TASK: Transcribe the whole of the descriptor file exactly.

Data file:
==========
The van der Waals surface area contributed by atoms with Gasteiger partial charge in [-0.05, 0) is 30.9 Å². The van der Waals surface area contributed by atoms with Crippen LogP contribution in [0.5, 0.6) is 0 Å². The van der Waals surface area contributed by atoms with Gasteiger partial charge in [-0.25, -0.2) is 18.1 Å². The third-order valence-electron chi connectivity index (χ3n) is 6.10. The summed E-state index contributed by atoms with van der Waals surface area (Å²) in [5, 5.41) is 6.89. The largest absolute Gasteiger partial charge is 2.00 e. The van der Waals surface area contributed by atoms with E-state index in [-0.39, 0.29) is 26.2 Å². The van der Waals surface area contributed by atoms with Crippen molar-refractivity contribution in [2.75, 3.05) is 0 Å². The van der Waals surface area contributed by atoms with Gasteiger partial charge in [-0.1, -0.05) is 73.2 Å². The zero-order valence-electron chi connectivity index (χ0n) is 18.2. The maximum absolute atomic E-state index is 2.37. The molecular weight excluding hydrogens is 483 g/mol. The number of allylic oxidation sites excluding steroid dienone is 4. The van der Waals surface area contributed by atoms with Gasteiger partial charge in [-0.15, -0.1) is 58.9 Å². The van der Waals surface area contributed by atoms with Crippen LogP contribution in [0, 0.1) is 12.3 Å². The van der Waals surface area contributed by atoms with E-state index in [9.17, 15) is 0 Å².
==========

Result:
The van der Waals surface area contributed by atoms with Gasteiger partial charge in [-0.05, 0) is 30.9 Å². The van der Waals surface area contributed by atoms with Crippen LogP contribution in [0.5, 0.6) is 0 Å². The van der Waals surface area contributed by atoms with Gasteiger partial charge in [-0.25, -0.2) is 18.1 Å². The third-order valence-electron chi connectivity index (χ3n) is 6.10. The summed E-state index contributed by atoms with van der Waals surface area (Å²) in [5, 5.41) is 6.89. The largest absolute Gasteiger partial charge is 2.00 e. The van der Waals surface area contributed by atoms with E-state index in [-0.39, 0.29) is 26.2 Å². The van der Waals surface area contributed by atoms with Crippen molar-refractivity contribution in [2.75, 3.05) is 0 Å². The van der Waals surface area contributed by atoms with Gasteiger partial charge in [-0.1, -0.05) is 73.2 Å². The zero-order valence-electron chi connectivity index (χ0n) is 18.2. The maximum absolute atomic E-state index is 2.37. The molecular weight excluding hydrogens is 483 g/mol. The number of allylic oxidation sites excluding steroid dienone is 4. The van der Waals surface area contributed by atoms with Gasteiger partial charge in [-0.15, -0.1) is 58.9 Å². The van der Waals surface area contributed by atoms with Crippen LogP contribution in [0, 0.1) is 12.3 Å². The van der Waals surface area contributed by atoms with E-state index in [9.17, 15) is 0 Å².